Recently I came upon an article about Portland’s longest serving librarian, Carol Rogers. She began her career in the Portland, Oregon library system in 1966, and has no plans to retire soon. Over the decades, Rogers has seen basically every modern advancement in library sciences. [i] As I was born in 1966 and recently celebrated my 50th birthday, Rogers’s work milestone really struck a chord.
Reading an article about a staff member who had more than fifty years in on the job in the same library system intrigued me enough to put out a query on our state listserv as to whether or not there were any staff in our state that held a similar record. The response was surprising. Not only were there several staff members, there were also board members who had served on the same library board for more than fifty years. There were even responses of staff and board members who were in the same system, or on the same board, for over sixty years. The unique perspective held by a staff member or trustee who has seen fifty or sixty years of change in a system is almost impossible to fathom.
These career library workers are part of a small but growing segment of Americans who remain in the workforce into their 70s, 80s, and 90s. Although the average retirement age for Americans is 63, the portion of people 75 and older in the workforce has more than doubled since 1985 — from 3.6 percent to 8 percent, according to Bureau of Labor Statistics data analyzed by the Integrated Public Use Microdata Series (IPUMS) at the University of Minnesota. For those working full-time, the increase has been even more dramatic: From just over 1 percent in 1993 to nearly 4 percent last year. A major reason is 75 no longer represents the very extreme end of life it once did, as life expectancy in the United States has steadily risen over the past century.[ii]
Ruth Ann Reinert, for example, currently serves as the head of Circulation Acquisition and Technological Services at the Hoyt Library in Saginaw, Michigan. She celebrated fifty years of service in October of 2015, prompting local Senator Ken Horn to declare October 13th as “Hug a Librarian Day” in Saginaw County. Reinert said the biggest change she’s had to get used to over the years was automating the circulation system. “Instead of drawer after drawer of paper – applications, patron cards, overdue notices, and catalog cards, all of the information is now contained – and yet more accessible”.[iii]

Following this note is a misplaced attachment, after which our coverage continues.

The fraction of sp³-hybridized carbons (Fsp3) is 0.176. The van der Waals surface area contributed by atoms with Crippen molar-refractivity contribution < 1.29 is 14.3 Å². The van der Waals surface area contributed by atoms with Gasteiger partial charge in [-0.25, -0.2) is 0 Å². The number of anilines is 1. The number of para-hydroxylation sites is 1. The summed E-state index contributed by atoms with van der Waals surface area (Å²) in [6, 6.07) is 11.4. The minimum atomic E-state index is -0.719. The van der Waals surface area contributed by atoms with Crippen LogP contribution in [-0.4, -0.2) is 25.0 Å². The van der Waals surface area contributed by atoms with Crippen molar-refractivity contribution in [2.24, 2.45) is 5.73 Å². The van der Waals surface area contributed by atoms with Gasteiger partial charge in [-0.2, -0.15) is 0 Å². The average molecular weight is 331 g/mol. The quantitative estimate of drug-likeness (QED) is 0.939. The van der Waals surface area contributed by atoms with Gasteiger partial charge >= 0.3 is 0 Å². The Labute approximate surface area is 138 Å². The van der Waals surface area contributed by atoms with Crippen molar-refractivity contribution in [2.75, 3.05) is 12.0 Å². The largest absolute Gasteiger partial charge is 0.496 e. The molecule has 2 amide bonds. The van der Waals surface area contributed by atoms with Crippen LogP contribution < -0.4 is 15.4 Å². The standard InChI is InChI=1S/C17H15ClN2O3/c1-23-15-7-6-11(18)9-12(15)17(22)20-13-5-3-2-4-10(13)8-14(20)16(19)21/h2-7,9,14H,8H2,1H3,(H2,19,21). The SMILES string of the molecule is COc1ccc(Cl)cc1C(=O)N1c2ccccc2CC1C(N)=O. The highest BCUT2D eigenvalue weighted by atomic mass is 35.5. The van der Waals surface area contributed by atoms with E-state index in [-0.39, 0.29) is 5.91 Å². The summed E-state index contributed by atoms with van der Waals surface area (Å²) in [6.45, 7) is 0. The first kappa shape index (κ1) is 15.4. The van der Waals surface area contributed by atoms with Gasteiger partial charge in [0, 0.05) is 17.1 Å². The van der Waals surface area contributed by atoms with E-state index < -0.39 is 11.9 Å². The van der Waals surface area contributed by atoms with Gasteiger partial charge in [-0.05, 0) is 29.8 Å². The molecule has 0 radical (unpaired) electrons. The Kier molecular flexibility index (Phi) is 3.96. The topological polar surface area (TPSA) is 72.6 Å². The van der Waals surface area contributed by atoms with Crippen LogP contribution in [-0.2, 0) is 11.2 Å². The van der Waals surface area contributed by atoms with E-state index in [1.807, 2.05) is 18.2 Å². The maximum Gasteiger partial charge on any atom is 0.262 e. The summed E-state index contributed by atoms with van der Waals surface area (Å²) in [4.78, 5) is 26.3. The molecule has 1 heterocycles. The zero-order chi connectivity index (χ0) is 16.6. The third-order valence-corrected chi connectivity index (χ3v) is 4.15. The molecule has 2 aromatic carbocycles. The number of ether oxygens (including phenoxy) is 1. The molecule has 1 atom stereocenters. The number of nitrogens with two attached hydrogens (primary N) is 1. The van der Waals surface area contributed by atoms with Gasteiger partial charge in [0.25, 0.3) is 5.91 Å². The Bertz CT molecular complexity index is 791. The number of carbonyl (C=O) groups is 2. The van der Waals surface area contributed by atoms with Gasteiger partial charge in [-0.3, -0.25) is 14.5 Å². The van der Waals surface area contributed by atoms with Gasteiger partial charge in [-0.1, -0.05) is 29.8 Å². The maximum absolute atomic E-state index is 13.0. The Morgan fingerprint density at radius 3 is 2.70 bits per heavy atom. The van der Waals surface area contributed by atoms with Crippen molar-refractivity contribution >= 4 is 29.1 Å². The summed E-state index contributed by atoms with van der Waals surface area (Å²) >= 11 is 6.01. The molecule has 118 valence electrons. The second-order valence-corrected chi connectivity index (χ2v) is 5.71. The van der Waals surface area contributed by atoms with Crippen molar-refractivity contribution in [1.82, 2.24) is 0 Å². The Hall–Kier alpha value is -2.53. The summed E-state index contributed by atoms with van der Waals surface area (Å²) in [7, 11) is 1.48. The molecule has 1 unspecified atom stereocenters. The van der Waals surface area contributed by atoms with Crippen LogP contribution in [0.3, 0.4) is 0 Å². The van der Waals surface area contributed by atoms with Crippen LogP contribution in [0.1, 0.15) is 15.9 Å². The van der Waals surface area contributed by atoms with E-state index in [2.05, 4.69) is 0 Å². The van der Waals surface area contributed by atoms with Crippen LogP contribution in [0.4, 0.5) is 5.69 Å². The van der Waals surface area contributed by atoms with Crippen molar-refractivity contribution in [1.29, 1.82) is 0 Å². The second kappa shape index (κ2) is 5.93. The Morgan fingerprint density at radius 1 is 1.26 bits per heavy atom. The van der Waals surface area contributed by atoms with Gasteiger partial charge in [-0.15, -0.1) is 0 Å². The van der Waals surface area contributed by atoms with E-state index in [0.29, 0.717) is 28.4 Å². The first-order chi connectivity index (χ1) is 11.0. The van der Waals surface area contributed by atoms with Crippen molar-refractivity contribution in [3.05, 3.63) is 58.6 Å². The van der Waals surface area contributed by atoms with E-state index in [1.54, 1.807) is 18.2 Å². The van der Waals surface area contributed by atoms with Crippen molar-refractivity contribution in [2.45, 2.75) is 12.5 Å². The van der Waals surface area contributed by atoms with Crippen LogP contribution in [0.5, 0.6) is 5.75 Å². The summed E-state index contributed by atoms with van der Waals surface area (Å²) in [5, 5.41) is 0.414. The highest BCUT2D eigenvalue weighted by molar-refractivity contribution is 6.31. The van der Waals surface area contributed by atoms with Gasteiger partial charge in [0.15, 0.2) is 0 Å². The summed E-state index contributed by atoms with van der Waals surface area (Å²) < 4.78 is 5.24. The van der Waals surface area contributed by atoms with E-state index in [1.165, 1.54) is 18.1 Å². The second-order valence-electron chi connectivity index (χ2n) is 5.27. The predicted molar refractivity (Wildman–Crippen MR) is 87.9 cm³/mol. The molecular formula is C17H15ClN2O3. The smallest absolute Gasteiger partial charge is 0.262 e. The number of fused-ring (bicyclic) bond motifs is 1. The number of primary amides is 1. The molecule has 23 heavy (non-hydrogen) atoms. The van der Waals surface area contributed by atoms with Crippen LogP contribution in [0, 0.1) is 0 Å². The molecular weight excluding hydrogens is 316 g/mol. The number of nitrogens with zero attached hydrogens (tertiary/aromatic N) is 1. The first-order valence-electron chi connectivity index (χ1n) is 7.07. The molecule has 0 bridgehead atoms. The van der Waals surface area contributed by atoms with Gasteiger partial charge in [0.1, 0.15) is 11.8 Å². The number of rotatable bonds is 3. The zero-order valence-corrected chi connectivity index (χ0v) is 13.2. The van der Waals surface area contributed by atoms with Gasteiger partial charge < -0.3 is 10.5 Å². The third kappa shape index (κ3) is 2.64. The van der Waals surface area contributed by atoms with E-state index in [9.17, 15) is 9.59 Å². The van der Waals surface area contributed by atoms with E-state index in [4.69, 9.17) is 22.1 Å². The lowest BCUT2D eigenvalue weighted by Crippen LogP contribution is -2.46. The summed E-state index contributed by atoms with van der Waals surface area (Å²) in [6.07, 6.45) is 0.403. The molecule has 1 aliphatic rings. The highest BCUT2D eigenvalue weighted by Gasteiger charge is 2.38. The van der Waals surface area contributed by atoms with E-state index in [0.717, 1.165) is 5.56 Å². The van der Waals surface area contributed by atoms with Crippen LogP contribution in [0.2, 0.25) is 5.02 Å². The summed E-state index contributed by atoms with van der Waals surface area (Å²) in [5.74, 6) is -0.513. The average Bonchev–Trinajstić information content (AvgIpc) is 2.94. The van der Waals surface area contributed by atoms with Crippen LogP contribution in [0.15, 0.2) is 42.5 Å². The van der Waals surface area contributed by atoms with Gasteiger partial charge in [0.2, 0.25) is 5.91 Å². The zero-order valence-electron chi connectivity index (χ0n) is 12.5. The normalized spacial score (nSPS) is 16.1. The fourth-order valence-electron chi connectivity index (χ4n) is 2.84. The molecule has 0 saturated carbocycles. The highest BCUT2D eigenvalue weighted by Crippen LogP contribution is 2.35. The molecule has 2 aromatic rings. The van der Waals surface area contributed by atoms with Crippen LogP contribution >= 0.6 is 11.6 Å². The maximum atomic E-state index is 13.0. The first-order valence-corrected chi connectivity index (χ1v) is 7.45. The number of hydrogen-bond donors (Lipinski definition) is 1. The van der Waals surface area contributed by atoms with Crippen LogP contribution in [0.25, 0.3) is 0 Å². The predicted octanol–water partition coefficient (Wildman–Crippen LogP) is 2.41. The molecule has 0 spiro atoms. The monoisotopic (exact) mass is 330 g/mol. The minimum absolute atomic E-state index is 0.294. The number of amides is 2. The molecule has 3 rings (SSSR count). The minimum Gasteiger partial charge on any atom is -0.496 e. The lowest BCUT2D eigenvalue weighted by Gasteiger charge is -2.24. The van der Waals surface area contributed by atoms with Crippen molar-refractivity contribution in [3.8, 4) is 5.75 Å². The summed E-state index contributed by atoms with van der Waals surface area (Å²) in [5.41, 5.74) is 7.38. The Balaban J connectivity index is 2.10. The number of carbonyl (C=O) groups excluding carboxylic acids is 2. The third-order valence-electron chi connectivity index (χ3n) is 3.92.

Long-serving staff members have seen sweeping changes in policy, lived under many directors, gone from collecting filmstrips to streaming video, and watched the world of information expand exponentially while simultaneously making the world smaller and available at your fingertips.
Perhaps my favorite response about long serving staff members was from a young woman named Lindsay Gerhardt who works at the Salem-South Lyon District Library in Michigan. She shared this – “I’ve been at my library for 15 years and I am only thirty! That is kinda fun, but not 50 yet.” [iv] Wouldn’t you love to have a crystal ball to see what changes she will see in her fifty years?
[i] Swindler, Samantha “Portland’s Longest Serving Librarian, After 50 Years, Isn’t Quitting Soon”, The Oregonian/OregonLive , February 27, 2017.
[ii] Bahrampour, Tara” ‘If You’ve Got a Good Life, Why Throw It Out?’; More Very Old Americans Are Working Full-time”, Washington Post, March 16, 2017.
[iii] RuthAnn Reinert (Circulation, Acquisition, and Technological Services) in a telephone interview with the author, March 2017.
[iv] Lindsay Gerhardt (Public Relations Coordinator) in e-mail interview with the author, March 2017.